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The Last Voyage Of The Demeter review: New spin on Dracula has some bite

Sure it's just Alien on a sailing ship, but this latest take on the Prince of Darkness is worth the trip despite some choppy seas

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Javier Botet in The Last Voyage Of The Demeter
Javier Botet in The Last Voyage Of The Demeter
Photo: Universal Studios and Amblin Entertainment

There’s something inherently, gleefully ballsy about a film like The Last Voyage Of The Demeter right from the jump, before you’ve seen the title card hit the screen. Anyone who’s read Bram Stoker’s Dracula, or seen certain Dracula movies, knows we’re talking about a doomed voyage, and at certain points in André Øvredal’s historical horror film, characters even say outright what the title implies. This boat is doomed from the start.

But the satisfaction in good horror films does not always stem from a sense of unpredictability. There’s fun to be had with formulas, particularly when they’re steeped in as much impressive production design and creature effects as Demeter. The fun isn’t in figuring out the ending, but in figuring out how tragedy comes to this particular vessel and its crew. If you pull the narrative off, anyway. Thankfully, thanks to solid direction, a committed cast, and a central monster that keeps drawing your eye, there’s a lot about The Last Voyage Of The Demeter that works. It’s not the best Dracula film you’ll ever see, but it is a chilling new spin on the character, and a voyage horror fans will mostly be glad they took.


The Demeter is a sailing ship ferrying cargo from Eastern Europe to England, and some of that cargo just happens to be a few crates of Transylvanian dirt, one of which contains Dracula (Javier Botet) himself. The crew doesn’t know this, of course, so when things start getting spooky on board, and humans and animals start turning up dead, the ship’s captain (Liam Cunningham) and his determined first mate (David Dastmalchian) don’t immediately leap to the supernatural to explain things. The stranger things get, though, the more that changes, particularly when the ship’s doctor (Corey Hawkins) starts to notice a pattern in the violence, and a mysterious stowaway (Aisling Franciosi) sets out to convince the sailors that they’re dealing with more than just a rabies outbreak.


The cast, led by Cunningham and Hawkins, are all wonderfully game for this particular mission, giving the film the right amount of melodrama and gritty realism to make the whole thing feel like it’s got the pageantry of a Hammer Horror release and the dark frankness of Øvredal’s previous horror films like Trollhunter and The Autopsy Of Jane Doe. Autopsy in particular, with its single-location descent into terror, feels like a very good training ground for this kind of movie, and Øvredal proves he’s still got the chops to carry an audience through one location with poise and palpable dread. The Demeter itself always feels tactile, present, a character unto itself, and the cast are all so immersed in what they’re doing that it’s easy to smell the sea, feel the waves, and notice the fear beginning to creep in.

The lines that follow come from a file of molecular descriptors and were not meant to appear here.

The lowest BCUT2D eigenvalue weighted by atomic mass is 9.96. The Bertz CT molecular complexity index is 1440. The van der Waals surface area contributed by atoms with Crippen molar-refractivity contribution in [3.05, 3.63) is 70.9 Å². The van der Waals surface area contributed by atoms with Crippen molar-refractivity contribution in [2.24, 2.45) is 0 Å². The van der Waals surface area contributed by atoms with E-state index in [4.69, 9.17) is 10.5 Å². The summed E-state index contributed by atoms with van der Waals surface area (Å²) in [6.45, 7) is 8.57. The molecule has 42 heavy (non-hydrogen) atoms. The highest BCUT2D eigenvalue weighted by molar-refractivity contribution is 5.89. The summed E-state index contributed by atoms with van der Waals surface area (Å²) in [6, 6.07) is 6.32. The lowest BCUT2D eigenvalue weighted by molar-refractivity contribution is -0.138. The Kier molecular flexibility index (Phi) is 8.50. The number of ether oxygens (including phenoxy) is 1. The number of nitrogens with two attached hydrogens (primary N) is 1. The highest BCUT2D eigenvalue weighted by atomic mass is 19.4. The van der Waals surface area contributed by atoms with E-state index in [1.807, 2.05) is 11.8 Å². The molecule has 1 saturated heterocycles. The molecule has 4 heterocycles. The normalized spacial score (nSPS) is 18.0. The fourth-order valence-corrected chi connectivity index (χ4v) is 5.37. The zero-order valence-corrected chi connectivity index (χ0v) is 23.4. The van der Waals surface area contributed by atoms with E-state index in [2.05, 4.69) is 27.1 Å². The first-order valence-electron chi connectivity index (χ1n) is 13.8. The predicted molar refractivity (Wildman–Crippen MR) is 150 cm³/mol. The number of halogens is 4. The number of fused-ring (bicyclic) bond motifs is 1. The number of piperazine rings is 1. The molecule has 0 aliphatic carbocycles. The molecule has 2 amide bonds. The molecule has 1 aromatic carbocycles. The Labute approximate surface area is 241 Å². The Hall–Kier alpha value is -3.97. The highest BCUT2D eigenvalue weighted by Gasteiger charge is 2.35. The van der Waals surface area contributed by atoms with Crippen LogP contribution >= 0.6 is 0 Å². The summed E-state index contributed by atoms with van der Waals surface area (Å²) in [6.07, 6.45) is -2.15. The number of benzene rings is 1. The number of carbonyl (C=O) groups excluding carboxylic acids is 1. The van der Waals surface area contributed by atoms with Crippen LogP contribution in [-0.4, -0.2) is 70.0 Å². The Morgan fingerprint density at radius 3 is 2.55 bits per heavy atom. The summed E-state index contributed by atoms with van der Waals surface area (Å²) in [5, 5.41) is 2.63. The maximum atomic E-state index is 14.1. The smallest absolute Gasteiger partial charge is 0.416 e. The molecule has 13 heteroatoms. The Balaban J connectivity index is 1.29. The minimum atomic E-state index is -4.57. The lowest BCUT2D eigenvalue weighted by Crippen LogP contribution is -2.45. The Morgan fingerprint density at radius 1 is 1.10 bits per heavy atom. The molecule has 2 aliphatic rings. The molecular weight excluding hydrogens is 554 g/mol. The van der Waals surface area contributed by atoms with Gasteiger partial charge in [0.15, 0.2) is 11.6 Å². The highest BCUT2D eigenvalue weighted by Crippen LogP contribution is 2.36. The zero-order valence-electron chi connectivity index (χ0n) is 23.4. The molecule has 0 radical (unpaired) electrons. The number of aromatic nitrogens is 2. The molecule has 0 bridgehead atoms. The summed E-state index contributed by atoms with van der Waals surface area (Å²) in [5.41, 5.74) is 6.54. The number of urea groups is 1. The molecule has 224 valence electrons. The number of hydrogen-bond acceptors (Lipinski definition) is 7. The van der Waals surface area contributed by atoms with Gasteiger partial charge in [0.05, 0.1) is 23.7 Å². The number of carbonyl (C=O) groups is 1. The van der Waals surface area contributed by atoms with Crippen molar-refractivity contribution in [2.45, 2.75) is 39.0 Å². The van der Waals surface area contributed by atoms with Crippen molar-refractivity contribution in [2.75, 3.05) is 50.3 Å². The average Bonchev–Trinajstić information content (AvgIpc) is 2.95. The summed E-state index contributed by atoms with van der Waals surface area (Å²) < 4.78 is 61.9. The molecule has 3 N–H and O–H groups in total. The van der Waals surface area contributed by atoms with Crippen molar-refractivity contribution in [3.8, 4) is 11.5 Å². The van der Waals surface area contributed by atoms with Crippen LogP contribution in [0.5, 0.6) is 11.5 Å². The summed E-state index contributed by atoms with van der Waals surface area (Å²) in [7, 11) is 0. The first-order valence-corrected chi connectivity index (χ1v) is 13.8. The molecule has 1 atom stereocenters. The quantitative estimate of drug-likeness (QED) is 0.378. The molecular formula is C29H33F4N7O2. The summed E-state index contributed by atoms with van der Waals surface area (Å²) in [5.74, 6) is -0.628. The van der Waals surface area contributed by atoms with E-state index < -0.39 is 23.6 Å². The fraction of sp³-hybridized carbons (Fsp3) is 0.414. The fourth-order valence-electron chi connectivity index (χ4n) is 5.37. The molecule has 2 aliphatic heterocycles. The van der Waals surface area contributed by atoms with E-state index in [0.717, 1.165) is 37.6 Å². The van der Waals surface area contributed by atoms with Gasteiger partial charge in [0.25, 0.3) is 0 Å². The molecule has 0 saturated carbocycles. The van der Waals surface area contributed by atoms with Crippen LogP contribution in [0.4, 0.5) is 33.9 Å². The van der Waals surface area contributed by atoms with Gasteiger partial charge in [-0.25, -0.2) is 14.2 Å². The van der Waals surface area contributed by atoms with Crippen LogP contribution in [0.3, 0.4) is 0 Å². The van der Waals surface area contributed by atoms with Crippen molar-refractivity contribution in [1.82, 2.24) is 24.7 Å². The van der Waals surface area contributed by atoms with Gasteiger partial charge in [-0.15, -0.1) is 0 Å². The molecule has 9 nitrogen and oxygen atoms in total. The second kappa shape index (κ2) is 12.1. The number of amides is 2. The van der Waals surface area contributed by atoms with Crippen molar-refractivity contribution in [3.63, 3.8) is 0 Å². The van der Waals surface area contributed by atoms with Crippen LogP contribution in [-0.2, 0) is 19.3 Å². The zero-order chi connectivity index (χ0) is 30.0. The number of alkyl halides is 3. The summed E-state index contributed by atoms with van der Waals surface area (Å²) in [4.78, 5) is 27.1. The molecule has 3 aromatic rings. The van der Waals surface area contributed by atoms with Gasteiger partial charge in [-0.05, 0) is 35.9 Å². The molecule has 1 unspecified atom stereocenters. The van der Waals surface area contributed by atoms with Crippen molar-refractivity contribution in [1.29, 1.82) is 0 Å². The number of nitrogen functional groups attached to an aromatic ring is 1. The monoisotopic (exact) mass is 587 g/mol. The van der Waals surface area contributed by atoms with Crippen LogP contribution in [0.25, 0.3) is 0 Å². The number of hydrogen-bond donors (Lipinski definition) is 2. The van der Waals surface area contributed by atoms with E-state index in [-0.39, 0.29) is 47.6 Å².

That fear is, of course, helped along by a very good vampire. Botet, under lots of heavy and very creepy makeup, is having a ball as Dracula, slinking around the ship like Ridley Scott’s Xenomorph, toying with his victims in one scene and going full-on animalistic in the next. He’s an immediately distinctive version of the monster who still retains a certain aesthetic that hearkens back to the days of F.W. Murnau’s Nosferatu and even Tobe Hooper’s Salem’s Lot. No matter how much you see of him, you keep wanting a closer look, and that alone is enough to keep Demeter churning along at a pleasant, and pleasantly tense clip.

The Last Voyage of the Demeter | Official Trailer

Where the film starts to fall short is in putting all these ingredients together into a single narrative, complete with individual character arcs and a believable payoff. Sometimes the plot holds together while at other times the characters, including Dracula, simply make choices because the film decided they should, or because it would be creepy for something to happen despite an apparent flimsiness to the rules the film has established. It’s never enough of a problem to break the movie, but there’s an unevenness to the way the characters are explored that’s hard to ignore, particularly as the film makes the turn for home.

Despite this unevenness, there’s a lot to love in The Last Voyage Of The Demeter for horror fans and casual moviegoers alike. Even when it’s listing back and forth like a ship adrift, there’s always something to grab onto and steady the vessel, whether it’s the creature effects or the production design or the wonderful soundscape that blends the creaking and groaning of the ship with Bear McCreary’s atmospheric score. The whole thing plays, predictably, like Alien on a boat with Dracula as the alien, and while it’s not quite as satisfying as that masterpiece, The Last Voyage Of The Demeter is still worth the trip. It’s been a century, but Dracula is still a potent movie monster, and this film proves we haven’t run out of ways to use him yet.

The Last Voyage Of The Demeter opens in theaters August 11